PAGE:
611 W. Union Street
Benson, AZ 85602
(520) 586-0800

Health Choice Integrated Care crisis Line
1-877-756-4090

NurseWise 24-Hour Crisis Line
1-866-495-6735

NAZCARE Warm Line
1-888-404-5530



SEABHS
611 W. Union Street
Benson, AZ 85602
(520) 586-0800

NurseWise 24-Hr Crisis Line
1-866-495-6735

NAZCARE Warm Line
1-888-404-5530


powered by centersite dot net

Getting Started
Here are some forms to get started. These can be printed and brought with you so that you can pre-fill out some known info ahead of time. More...


Medical Disorders
Resources
Basic InformationLookupsLatest News
Acute Kidney Injury Ups Risk for Post-Discharge HypoglycemiaSignificant Ultrasound Practice Needed to Diagnose AppendicitisConcussion May Not Be Needed to Bring on CTE Brain DiseaseHealth Tip: If You Feel FatiguedBrain Is Susceptible to Acute MI, Chronic Heart FailureUSPSTF: Evidence Lacking for Nontraditional CVD Risk FactorsRising BMI Has Slowed Improvement in U.S. MortalityIs Obesity Slowing Gains in U.S. Life Spans?Hold That Sneeze? Maybe NotSauna Sessions May Be as Good as Exercise for the HeartFor Kids, Chronic Illness May Trigger Mental Health IssuesWildfires Can Affect Air Quality Far From the FlamesConsiderable Economic Burden for Asthma in United StatesDuration of Diabetes, Prediabetes Linked to Presence of CACYour Dishwasher Is Not as Sterile as You ThinkHealth Tip: Recognize Symptoms of Food PoisoningOld Age Alone Not to Blame for Surgical ComplicationsAsthma in America Carries $82 Billion Price TagPsoriasis Is Independent Risk Factor for Comorbidity in ChildrenCore Muscle Weakness Increases Spinal Loading, Back InjuriesFDA Bans Use of Opioid-Containing Cough Meds by KidsCan Deportation Fears Hurt the Heart?Health Tip: Maintain Brain Health'Bone Cement': A Non-Surgical Option for Painful Joints?Some Patients Would Choose Antibiotics for AppendicitisStudy Gets to the Core of Back Pain in RunnersComplete Handover of Anesthesia Care May Up ComplicationsSchool-Based Telemedicine Asthma Management Is EffectiveProvider Counseling of Exercise for Arthritis Patients ImprovedSurgery or Antibiotics for Appendicitis? Here's What Patients ChoseIs Surgery Riskier for Black Children?Vitamin D Supplements May Make Arteries HealthierMental Disorders Common in Kids With Chronic Physical ConditionsWhat to Do if Your Child Has ChickenpoxPain Self-Efficacy Questionnaire Helps to Evaluate Migraine PainAdjuvanted Shingles Subunit Vaccine Likely More Cost-EffectiveSpike Seen in Kids' Eye Injuries From BB, Paintball GunsFor Poorer Americans, Stress Brings Worse HealthRespiratory Virus Lurks as Wintertime WorryHow to Get Your Health on Track for 2018Beware Carbon Monoxide Dangers When Cold Weather StrikesStatic Perimetry Approach May Be Better for Kids With GlaucomaMom-to-Be's Immune Response May Trigger Zika Birth DefectsHealth Tip: Avoid Kidney DiseaseClean Air Act May Be Saving More Lives Than ThoughtRacial/Ethnic Disparities Up for Live Donor Kidney TransplantScripted Callbacks Do Not Prevent 30-Day Returns of ER DischargesHealth Tip: Stay WellSerum Caffeine, Metabolites May Predict Early Parkinson's DiseaseHysterectomy May Have Long-Term Health Risks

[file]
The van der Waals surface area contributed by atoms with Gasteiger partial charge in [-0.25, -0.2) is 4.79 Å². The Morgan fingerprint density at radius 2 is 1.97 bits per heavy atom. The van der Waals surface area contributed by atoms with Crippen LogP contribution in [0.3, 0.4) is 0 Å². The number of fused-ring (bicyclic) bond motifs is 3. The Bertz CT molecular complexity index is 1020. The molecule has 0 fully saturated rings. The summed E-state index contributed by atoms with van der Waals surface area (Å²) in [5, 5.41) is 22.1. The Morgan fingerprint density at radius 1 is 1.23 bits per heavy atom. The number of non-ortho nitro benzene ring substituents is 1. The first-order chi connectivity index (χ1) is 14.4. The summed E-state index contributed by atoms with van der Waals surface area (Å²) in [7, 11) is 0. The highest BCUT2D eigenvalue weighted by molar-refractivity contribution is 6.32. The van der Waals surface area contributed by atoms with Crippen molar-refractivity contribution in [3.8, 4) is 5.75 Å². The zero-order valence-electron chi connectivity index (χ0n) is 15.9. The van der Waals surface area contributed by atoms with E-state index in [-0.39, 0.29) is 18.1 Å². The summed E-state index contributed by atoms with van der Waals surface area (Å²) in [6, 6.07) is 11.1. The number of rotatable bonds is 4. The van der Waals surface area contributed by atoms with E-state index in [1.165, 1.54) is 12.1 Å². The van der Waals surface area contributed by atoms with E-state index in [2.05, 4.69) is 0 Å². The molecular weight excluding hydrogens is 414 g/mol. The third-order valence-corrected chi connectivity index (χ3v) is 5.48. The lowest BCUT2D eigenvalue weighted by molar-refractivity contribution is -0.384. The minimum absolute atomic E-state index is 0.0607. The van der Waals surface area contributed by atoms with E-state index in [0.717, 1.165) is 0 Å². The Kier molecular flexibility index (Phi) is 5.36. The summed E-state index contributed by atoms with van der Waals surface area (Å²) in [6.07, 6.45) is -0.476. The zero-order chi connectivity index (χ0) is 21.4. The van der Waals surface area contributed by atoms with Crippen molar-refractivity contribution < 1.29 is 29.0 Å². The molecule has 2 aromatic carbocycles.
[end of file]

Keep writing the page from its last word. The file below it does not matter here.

Questions and AnswersLinksBook Reviews
Related Topics

Cancer
Men's Health
Women's Health

Got Scabies? Here's What to Do

HealthDay News
by -- Robert Preidt
Updated: Dec 8th 2017

new article illustration

FRIDAY, Dec. 8, 2017 (HealthDay News) -- If you or a family member develops scabies, you need to take immediate action, a dermatologist advises.

Scabies is a common skin condition caused by the human itch mite. Symptoms include an itchy rash, sores and a thick crust on the skin.

"Most people get scabies from direct skin-to-skin contact, although it's possible to get scabies from infested bedding, clothes and furniture," said Dr. Joshua Zeichner, an assistant professor of dermatology at the Icahn School of Medicine at Mount Sinai in New York City.

"Since scabies is contagious, it tends to spread easily among children, mothers with young children and residents of nursing homes and extended care facilities," he explained in an American Academy of Dermatology news release.

If you suspect you or someone in your family has scabies, see a doctor. Medicine to treat scabies is only available with a prescription.

Because scabies is highly contagious, it's also important to notify people around you. If you get treatment, people you live with or have close contact with also need treatment. Otherwise, they can get the mites, and you can get them again, Zeichner said.

The day that you begin treatment, wash all bedding, clothes and towels in hot water and dry everything in a hot dryer. If you can't wash something in a washing machine, take it to a dry cleaner or seal it in a plastic bag for at least one week to kill the mites, which can't survive longer than three to four days without being on a human.

It's also important to vacuum your entire home on the day you start treatment. After you're done, throw away the vacuum bag or wash the vacuum canister with hot, soapy water.

You don't need to treat your pets because the human itch mite cannot survive on animals, Zeichner said.

More information

The U.S. Centers for Disease Control and Prevention has more on scabies.